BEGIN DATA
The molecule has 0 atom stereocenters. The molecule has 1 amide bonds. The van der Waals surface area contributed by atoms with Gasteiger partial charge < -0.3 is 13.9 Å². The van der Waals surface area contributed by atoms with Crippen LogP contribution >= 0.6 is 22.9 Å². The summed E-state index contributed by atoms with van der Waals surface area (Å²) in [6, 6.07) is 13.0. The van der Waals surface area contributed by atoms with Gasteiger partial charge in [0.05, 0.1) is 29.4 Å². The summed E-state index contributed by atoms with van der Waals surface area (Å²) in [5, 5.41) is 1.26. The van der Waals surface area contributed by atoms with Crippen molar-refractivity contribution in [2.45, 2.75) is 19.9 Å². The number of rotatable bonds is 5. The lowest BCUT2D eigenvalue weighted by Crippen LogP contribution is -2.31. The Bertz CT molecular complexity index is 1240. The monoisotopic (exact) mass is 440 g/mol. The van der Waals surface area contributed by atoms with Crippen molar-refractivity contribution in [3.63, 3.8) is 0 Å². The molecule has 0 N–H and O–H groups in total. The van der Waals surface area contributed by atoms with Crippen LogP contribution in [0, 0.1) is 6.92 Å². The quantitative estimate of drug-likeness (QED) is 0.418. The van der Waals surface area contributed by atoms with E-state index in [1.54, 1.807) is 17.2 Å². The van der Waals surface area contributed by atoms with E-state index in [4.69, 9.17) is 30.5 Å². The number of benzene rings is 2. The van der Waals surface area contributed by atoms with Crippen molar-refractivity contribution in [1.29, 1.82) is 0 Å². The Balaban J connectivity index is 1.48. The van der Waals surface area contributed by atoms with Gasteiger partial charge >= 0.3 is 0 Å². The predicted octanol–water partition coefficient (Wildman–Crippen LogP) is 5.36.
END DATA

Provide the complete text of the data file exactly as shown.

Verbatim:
The molecule has 0 atom stereocenters. The molecule has 1 amide bonds. The van der Waals surface area contributed by atoms with Gasteiger partial charge < -0.3 is 13.9 Å². The van der Waals surface area contributed by atoms with Crippen LogP contribution >= 0.6 is 22.9 Å². The summed E-state index contributed by atoms with van der Waals surface area (Å²) in [6, 6.07) is 13.0. The van der Waals surface area contributed by atoms with Gasteiger partial charge in [0.05, 0.1) is 29.4 Å². The summed E-state index contributed by atoms with van der Waals surface area (Å²) in [5, 5.41) is 1.26. The van der Waals surface area contributed by atoms with Crippen molar-refractivity contribution in [2.45, 2.75) is 19.9 Å². The number of rotatable bonds is 5. The lowest BCUT2D eigenvalue weighted by Crippen LogP contribution is -2.31. The Bertz CT molecular complexity index is 1240. The monoisotopic (exact) mass is 440 g/mol. The van der Waals surface area contributed by atoms with Crippen molar-refractivity contribution in [3.63, 3.8) is 0 Å². The molecule has 0 N–H and O–H groups in total. The van der Waals surface area contributed by atoms with Crippen LogP contribution in [0, 0.1) is 6.92 Å². The quantitative estimate of drug-likeness (QED) is 0.418. The van der Waals surface area contributed by atoms with E-state index in [1.54, 1.807) is 17.2 Å². The van der Waals surface area contributed by atoms with E-state index in [4.69, 9.17) is 30.5 Å². The number of benzene rings is 2. The van der Waals surface area contributed by atoms with Crippen molar-refractivity contribution in [1.29, 1.82) is 0 Å². The Balaban J connectivity index is 1.48. The van der Waals surface area contributed by atoms with Gasteiger partial charge >= 0.3 is 0 Å². The predicted octanol–water partition coefficient (Wildman–Crippen LogP) is 5.36.